UBA in the REACH process

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The Federal Environment Agency provides the REACH information portal
Source: Umweltbundesamt

Table of Contents


What are UBA’s duties under REACH?

German chemicals legislation appoints UBA as the responsible authority for environment under ⁠REACH⁠. UBA has therefore become the competent body for the assessment of environmental risks associated with chemicals. The Federal Institute for Risk Assessment (BfR) is the authority responsible for consumer protection in Germany, and occupational safety is in the remit of the Federal Institute for Occupational Safety and Health (BAuA). In addition to evaluating submitted information, UBA is in charge of identifying substances whose manufacture or application requires regulation due to their impact on the environment or certain intrinsic properties. Another important task is to support REACH stakeholders in the fulfilment of their obligations. UBA is also involved in the further development of chemical safety evaluation methods. The state of knowledge in science must be integrated whilst doing justice to the precautionary principle. Finally, UBA makes proposals on the further development of the REACH Regulation and introduces them to the discussion process at EU level. The scope of UBA’s work also includes commissioning research projects or expert reports to third parties. UBA staff members sit on a number of different REACH committees, including the committee on risk assessment and the socio-economic analysis committee, which drafts statements on planned restrictions, authorisations and classifications.


What does UBA propose with regard to REACH review?

UBA has drafted a number of proposals for the further development of ⁠REACH⁠. The following is only an extract of some of these very detailed suggestions. Essentially, UBA is calling for a maximum of REACH information to be made available to the public without compromising the justified interest of the registrants. Information must be processed by ECHA in such a way as to ensure maximum transparency.

Registration, chemical safety assessment

  • REACH must adopt specific requirements for nanomaterials.
  • The standard information requirements must also apply for registration of new substances that are manufactured / imported at volumes of 1-10 tonnes per year.
  • The quality of registration dossiers must be improved through evaluation of more dossiers and by introducing appropriate legal consequences in case of low quality dossiers (e.g. revocation of registration).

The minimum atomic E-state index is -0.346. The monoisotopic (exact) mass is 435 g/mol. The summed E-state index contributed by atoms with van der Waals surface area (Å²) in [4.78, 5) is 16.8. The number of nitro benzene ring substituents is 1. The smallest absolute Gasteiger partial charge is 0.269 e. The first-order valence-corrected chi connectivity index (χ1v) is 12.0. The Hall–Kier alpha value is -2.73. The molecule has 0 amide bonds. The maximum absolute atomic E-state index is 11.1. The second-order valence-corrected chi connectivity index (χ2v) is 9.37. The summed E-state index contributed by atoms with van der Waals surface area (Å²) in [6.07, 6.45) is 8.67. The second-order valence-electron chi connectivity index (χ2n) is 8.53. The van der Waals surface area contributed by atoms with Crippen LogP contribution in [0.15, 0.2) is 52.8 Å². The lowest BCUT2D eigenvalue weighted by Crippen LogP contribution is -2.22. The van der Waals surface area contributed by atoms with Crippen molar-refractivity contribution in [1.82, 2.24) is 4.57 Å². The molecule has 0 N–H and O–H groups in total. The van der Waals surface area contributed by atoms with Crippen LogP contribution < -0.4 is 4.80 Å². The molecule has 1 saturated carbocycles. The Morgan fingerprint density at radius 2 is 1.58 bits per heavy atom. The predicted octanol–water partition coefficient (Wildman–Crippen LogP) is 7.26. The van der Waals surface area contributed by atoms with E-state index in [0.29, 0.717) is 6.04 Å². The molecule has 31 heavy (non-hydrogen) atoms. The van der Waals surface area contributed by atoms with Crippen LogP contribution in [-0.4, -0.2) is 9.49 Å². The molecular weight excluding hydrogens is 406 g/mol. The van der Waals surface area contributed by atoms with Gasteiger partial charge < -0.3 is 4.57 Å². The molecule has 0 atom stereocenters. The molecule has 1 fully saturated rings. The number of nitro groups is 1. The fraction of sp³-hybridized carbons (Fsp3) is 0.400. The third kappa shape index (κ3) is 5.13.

• Every processor or downstream user of a substance must be unmistakably obligated to check whether his intended applications of the substance are included in an existing registration – that is, whether or not they are safe.
  • Provisions governing safety assessment of chemical mixtures must be substantiated.
  • REACH guidelines must define methods of risk assessment for inputs of chemicals from diffuse sources.


  • There must be a shift of the burden of proof in identifying Substances of Very High Concern. If there are grounds to suspect that a substance has properties of very high concern, the registrant must refute this concern within a reasonable period of time. If he cannot disprove the concern the substance is identified as a Substance of Very High Concern.
  • Manufacturers and importers who apply for authorisation of a Substance of Very High Concern should generally submit a substitution plan for this chemical.
  • Any exemptions from the procedure to authorise Substances of Very High Concern must be reviewed, especially as concerns the provisions  governing articles and intermediates. Mandatory authorisation should be extended to imported articles which contain substances subject to authorisation under REACH (> 0.1% w/w).

Information on chemicals in articles

  • The information disclosure requirements concerning Substances of Very High Concern in articles should also apply to article components that contain more than 0.1 per cent by weight of an SVHC.
  • A binding format of information supply about chemicals in articles should be introduced along the supply chain. In this format other hazardous substances used in the article should also be specified.
  • For consumer information purposes the label/packaging of articles must indicate which Substances of Very High Concern and other hazardous substances are contained in the article.



What is UBA calling on REACH stakeholders to do?

UBA has the following expectations:

  • Manufacturers and importers must assume responsibility and ensure high quality of the information in their registration dossiers. They must carry out appropriate risk assessment; that is, according to state of the art and by taking into account the precautionary principle.
  • Manufacturers, importers, and merchants must fulfil their duty to provide information on Substances of Very High Concern in articles – both along the supply chain and to users.
  • All stakeholders in the value added chain ensure safety in the use of chemicals, mixtures and articles through implementation of recommended risk reduction measures.
  • All Stakeholders in the value added chain aim for sustainability in chemicals use, e.g., by taking the initiative to either minimise or not use critical substances at all.
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